GOP tax plans will benefit jobless Americans: Grover Norquist

Tax Reform FOXBusiness

GOP tax plans may not fully help the middle class

GOP strategist Ned Ryun and Americans for Tax Reform President Grover Norquist debate over whether the GOP tax plans will benefit the middle class and how passing tax cuts will impact President Trump.

Americans for Tax Reform President Grover Norquist on Monday explained how the Republican tax reform plans will benefit the middle class, despite what many Democrats and even some hold out Republicans may think.

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“The people that don’t have a job at all, those are the first and best and most benefiting by lower taxes. The increased tax flow you get from lower taxes…$1,000 and $2,000 a year, that’s better than nothing and it’s better than going up. The 50% to 60% of American who are in the stock market see absolute wealth increasing as you’ve seen shares already go up in anticipation of the bill actually passing,” he said.

Norquist said the value of the Americans 401(k) plans will continue to increase thanks to the lowering of the corporate tax rate.

“When you drop the rate from 35% to 20%, that is a 23% increase in the after tax cash flow of every American corporation that will do very interesting and positive things to the value of peoples 401(k)s and IRAs and most American families are in the stock market,” he told FOX Business' Liz Claman on "Countdown to the Closing Bell."

However, GOP strategist and Trump supporter Ned Ryun is skeptical that the GOP tax plans will help the middle class, saying that they will only receive the “crumbs of the cake.”

“This is a bill that wealthy globalists in private equity and hedge funds and real estate love: it benefits them to the tune of hundreds of billions while letting the middle and upper middle class enjoy the crumbs of the cake,” Ryun said in an op-ed to The Hill.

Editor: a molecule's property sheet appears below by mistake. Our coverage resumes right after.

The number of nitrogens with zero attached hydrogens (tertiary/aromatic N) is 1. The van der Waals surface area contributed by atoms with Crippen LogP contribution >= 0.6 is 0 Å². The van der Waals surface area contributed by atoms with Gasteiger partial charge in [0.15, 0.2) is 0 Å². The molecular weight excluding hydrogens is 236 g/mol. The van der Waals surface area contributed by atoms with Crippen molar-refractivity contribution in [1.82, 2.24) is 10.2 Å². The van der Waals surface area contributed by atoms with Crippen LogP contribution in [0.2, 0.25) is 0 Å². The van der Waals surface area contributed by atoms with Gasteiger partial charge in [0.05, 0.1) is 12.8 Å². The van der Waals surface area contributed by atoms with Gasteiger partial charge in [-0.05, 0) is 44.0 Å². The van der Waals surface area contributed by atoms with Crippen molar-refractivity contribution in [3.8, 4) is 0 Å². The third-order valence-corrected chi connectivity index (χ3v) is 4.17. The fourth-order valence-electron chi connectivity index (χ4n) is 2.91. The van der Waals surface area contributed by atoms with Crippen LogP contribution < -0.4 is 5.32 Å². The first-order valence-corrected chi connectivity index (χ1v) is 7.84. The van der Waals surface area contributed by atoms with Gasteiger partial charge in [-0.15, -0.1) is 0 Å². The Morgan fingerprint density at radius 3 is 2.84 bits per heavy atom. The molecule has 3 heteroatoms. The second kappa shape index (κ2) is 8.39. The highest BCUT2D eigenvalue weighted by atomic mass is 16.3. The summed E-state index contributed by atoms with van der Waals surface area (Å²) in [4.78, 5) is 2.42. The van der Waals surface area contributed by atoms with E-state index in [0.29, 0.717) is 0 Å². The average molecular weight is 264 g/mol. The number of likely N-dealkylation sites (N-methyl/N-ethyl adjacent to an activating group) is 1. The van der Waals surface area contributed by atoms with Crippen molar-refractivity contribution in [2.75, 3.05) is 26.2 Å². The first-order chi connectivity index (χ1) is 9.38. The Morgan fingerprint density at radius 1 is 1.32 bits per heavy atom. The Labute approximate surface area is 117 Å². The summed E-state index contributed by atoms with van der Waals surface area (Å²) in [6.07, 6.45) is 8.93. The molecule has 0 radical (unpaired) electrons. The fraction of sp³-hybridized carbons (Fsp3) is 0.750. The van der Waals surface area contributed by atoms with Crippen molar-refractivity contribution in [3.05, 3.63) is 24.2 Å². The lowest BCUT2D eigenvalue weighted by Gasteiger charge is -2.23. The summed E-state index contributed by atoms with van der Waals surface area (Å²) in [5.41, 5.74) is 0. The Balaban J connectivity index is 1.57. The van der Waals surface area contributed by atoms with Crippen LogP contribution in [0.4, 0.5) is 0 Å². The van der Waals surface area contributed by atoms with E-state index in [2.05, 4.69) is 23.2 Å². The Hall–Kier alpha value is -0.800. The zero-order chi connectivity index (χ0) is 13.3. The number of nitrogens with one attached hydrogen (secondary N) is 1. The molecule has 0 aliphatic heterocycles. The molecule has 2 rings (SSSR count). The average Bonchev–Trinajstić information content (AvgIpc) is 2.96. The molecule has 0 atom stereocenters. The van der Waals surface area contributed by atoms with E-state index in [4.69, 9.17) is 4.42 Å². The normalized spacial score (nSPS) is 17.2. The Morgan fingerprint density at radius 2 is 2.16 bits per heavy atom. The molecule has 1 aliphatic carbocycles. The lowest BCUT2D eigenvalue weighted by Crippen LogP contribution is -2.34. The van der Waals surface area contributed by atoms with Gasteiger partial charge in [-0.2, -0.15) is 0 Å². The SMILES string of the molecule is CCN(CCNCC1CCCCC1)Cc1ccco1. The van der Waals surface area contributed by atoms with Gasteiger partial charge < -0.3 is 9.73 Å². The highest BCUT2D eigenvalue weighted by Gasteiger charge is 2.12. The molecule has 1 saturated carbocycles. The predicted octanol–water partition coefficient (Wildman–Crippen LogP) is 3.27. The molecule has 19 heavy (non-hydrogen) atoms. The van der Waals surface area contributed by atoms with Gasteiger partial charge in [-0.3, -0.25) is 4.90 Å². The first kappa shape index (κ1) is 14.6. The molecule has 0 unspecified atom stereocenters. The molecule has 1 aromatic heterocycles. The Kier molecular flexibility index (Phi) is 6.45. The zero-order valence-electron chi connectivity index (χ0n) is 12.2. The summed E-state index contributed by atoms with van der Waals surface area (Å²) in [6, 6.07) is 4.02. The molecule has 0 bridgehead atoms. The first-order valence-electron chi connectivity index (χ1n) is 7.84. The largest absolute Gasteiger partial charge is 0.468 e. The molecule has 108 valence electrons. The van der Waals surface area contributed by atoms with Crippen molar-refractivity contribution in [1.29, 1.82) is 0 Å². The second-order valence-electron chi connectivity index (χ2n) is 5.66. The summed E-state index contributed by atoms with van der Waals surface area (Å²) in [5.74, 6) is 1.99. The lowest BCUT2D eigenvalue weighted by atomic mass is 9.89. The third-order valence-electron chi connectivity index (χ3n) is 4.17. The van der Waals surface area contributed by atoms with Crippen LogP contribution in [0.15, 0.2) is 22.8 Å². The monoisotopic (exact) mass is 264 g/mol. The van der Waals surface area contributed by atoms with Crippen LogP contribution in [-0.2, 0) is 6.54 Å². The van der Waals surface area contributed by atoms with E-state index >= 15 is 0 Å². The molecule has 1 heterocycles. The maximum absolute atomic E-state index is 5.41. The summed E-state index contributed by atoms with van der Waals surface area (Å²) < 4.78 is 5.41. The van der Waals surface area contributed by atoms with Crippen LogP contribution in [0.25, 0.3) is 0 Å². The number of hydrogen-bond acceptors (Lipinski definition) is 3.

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In addition, Ryun also showed concern about how Democrats will attack the president over giving permanent rate cuts to wealthy corporations and temporary rate cuts to the middle class. The lowering of the corporate tax rate from 35% down to 20% is set to remain permanent, but nearly all of the individual tax cuts will expire in eight years.

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Norquist believes the Senate rules are to blame for the temporary cuts to the middle class and is confident that they will become permanent.

“The reason why some of these were made temporary is because of the stupid Senate rules we have to fit everything in. What was made temporary those things that we know will be made permanent like moving the depreciation schedules to full business expensing, it’s only for five years, but like the R&D tax credit, you know it’s going to be permanent. The lower tax rates for individuals as with the Bush ones those will become permanent,” he said.
 

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